What about inventory turnover? We've already covered that inventory turnover is cost of goods sold divided by inventory. For our fictional company, the cost of goods sold is 31 million dollars a year, and the inventory is 5 million. By dividing 31 million with 5 million, we will get 6.2, which means the company's inventory circles 6.2 times a year. In other words, it takes about 2 month for a specific batch of inventory to finish one circulation. The calculation works like this: by dividing 365 days/year with 6.2, we will get 58 days as the result. This means that on average, the company will need to hold inventory for about 58 days.

For the above example, when does the inventory holding period start and when does it end? How do we actually make sense of the 58 days?

We know inventories include raw material, product-in-process, and finished goods. Inventory holding period is defined as starting from the purchasing of raw materials to the selling of finished goods, which is a cycle (or circulation). For our fictional company, this cycle takes about 58 days.

When a company makes a sale, part of its inventory (on the balance sheet) will move into cost of goods sold (on the income statement). After making the sale, part of the revenue will be collected as cash, but part of it will become accounts receivable, which later will be collected and become cash. For our fictional company, the inventory holding period is 58 days and the accounts receivable collection period is 109 days, which add up to 167 days in total. **What this means is that it will take a little less than half a year to turn cash into materials and back to cash again for the company.**

**Fixed assets turnover**

We can also easily calculate the other assets turnover ratios with this method. For example, the fixed asset turnover is calculated by dividing revenue with fixed assets. For our company, the revenue is 43 million and fixed asset is 57 million, making the fixed assets turnover 0.8. In other words, the circulation of fixed assets will NOT complete in a year. A less than 1 fixed assets turnover is pretty normal, especially for a large manufacturing company.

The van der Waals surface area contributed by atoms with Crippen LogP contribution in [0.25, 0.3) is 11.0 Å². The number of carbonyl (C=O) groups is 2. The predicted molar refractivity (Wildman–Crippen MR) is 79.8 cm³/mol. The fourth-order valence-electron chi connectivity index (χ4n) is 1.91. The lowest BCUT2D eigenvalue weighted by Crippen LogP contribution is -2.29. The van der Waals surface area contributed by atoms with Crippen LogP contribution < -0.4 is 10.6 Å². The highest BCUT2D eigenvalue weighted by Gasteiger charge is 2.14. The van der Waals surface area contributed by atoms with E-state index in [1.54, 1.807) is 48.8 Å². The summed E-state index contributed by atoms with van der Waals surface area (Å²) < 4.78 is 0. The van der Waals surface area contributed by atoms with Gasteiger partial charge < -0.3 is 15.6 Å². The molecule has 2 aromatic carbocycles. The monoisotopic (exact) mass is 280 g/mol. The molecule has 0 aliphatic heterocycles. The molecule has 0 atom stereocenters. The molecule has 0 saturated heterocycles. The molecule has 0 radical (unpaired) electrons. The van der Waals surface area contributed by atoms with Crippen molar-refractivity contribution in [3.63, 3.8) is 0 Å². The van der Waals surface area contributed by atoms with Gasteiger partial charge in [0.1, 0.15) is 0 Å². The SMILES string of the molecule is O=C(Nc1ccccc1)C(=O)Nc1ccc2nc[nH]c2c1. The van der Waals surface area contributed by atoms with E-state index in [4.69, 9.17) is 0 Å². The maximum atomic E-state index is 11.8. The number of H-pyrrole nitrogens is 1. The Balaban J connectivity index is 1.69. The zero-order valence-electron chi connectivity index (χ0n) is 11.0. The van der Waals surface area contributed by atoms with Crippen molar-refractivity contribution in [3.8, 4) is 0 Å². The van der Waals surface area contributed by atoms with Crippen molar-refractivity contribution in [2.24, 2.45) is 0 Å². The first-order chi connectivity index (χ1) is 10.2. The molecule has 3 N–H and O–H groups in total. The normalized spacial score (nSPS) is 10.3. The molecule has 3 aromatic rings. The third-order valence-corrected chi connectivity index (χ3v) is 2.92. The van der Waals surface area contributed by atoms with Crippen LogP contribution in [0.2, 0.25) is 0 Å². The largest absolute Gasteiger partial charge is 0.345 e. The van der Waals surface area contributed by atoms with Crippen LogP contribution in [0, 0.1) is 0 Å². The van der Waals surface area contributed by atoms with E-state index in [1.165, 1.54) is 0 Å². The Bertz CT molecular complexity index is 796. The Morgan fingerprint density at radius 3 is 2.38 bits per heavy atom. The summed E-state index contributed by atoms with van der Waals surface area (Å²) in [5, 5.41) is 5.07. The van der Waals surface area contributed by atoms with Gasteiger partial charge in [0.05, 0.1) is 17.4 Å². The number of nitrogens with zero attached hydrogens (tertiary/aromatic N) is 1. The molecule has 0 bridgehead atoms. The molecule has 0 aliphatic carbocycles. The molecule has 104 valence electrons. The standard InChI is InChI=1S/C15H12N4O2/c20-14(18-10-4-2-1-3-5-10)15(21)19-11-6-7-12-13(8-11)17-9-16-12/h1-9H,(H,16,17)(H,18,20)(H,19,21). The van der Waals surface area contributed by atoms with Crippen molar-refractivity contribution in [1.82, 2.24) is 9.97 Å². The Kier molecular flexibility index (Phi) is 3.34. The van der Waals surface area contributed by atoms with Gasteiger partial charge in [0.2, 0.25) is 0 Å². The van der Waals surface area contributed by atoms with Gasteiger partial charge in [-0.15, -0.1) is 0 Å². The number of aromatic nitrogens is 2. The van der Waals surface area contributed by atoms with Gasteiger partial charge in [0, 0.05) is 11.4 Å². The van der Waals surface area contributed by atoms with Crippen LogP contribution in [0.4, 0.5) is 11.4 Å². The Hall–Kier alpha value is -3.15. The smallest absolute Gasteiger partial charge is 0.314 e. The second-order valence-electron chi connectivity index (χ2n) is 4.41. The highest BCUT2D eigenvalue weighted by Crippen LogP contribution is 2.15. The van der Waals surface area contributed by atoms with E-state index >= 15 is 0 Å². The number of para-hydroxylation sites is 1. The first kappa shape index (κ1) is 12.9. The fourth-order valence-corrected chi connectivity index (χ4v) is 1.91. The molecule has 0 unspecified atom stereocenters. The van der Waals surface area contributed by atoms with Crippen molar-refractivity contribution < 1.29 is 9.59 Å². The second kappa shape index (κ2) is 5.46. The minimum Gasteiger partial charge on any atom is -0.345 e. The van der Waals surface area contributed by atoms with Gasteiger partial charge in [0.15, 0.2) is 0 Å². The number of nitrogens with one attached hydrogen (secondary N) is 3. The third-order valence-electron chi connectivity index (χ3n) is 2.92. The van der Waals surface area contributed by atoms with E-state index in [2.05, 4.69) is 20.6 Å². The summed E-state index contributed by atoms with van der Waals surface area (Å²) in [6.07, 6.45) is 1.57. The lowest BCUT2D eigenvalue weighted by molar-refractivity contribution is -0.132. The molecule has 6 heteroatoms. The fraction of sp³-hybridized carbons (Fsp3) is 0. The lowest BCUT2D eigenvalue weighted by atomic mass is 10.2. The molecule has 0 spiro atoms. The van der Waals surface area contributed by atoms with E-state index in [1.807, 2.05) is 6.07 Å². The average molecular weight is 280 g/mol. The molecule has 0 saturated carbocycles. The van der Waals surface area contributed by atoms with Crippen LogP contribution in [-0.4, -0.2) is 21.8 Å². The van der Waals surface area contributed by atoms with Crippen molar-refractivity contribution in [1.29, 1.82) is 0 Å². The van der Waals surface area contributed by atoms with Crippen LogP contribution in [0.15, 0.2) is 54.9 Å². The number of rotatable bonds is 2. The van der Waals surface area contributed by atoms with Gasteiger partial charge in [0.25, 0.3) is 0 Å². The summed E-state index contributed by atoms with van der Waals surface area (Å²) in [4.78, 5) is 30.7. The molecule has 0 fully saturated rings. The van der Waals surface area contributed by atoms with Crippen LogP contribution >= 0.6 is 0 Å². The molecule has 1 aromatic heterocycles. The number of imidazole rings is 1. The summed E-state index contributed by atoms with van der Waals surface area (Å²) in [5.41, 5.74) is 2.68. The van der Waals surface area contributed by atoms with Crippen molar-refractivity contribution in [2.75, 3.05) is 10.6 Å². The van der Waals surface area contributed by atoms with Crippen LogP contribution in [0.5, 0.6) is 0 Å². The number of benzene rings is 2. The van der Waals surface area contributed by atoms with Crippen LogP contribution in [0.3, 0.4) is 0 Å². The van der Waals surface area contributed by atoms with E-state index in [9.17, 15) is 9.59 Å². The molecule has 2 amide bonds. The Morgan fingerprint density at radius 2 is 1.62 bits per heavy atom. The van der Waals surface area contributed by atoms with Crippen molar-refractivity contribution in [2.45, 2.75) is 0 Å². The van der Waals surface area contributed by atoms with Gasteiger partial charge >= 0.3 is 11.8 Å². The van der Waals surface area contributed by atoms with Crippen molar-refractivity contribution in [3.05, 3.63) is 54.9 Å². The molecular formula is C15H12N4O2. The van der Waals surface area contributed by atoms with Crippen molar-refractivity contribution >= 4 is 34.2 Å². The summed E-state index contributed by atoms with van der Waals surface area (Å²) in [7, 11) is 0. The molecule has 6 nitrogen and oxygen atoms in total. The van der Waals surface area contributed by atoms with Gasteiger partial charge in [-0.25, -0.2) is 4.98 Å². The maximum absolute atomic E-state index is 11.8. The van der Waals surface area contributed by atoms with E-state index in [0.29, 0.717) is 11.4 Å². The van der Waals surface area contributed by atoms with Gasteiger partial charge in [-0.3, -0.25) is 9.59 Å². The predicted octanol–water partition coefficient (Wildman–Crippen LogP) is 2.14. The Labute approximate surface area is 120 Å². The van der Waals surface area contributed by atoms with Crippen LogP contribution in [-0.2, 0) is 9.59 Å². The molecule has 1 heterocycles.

**Current assets turnover**

Similarly, we can calculate the current assets turnover as well. By dividing revenue (43 million) with current assets (40.7 million), we can get our current assets turnover ratio of 1.05, which means that our current assets can finish circulation within a year.

**Total assets turnover**

Last but not least, we can calculate the total assets turnover. The company's total assets turnover is revenue divided by total assets; the revenue of the company is 43 million and the total assets is 99.2 million, making the total assets turnover 0.43.

**Return on investment - for who?**

Combining all the above turnover ratios, including that of total asset and all other assets, can help paint us a picture of the operation capacity of the company. We said turnover ratio indicates efficiency, which when combined with effectiveness, will determine the return on investment.

Return on investment is one thing that we, as consumers, also encounter every day. For companies, it shows the rate of return on total assets. In other words, it's the return I can receive after I invest in the total assets. However, if you pay special attention to where all assets are coming from, part of them actually come from resources provided by creditors such as banks. In other words, the resources of total assets are from two parts, one part from creditors, while the other part from stockholders.

**Return on net assets vs. return on total assets**

For stockholders, they actually care more about the return on their own investment. Here we come up with another concept: **rate of return on net assets**, which is calculated as **net profit divided by stockholders equity.**

The amount stockholders invest in the company is the stockholders' equity. The return for stockholders' investment is the company's net profit. If we take the **net profit and divide it by stockholders' equity,** we will get **return on investment for the shareholders' investment in the company.**

However, shouldn't we just call it return on equity instead of return on net assets?

Well, technically we could, but the conventional practice is to use the latter. The reason is that we can often refer to stockholders' equity as net assets, since stockholders' equity equals total assets minus liabilities. That is to say, the net value of the company actually belongs to the stockholders.

Now let's calculate the return on investment for total assets and net assets and see what we get.

First of all, let's look at the return on total assets. Return on total assets is calculated as net profit divided by total assets. The company has a net profit of 5.2 million this year and its total assets are 99.2 million. After dividing the former by the latter, we get the return on total assets at around 5%.

Next, let's work on its return on net assets. The net profit of the company is 5.2 million and the stockholders' equity is 36.2 million. After doing the same calculation, we arrive at the company's return on net assets at about 14%.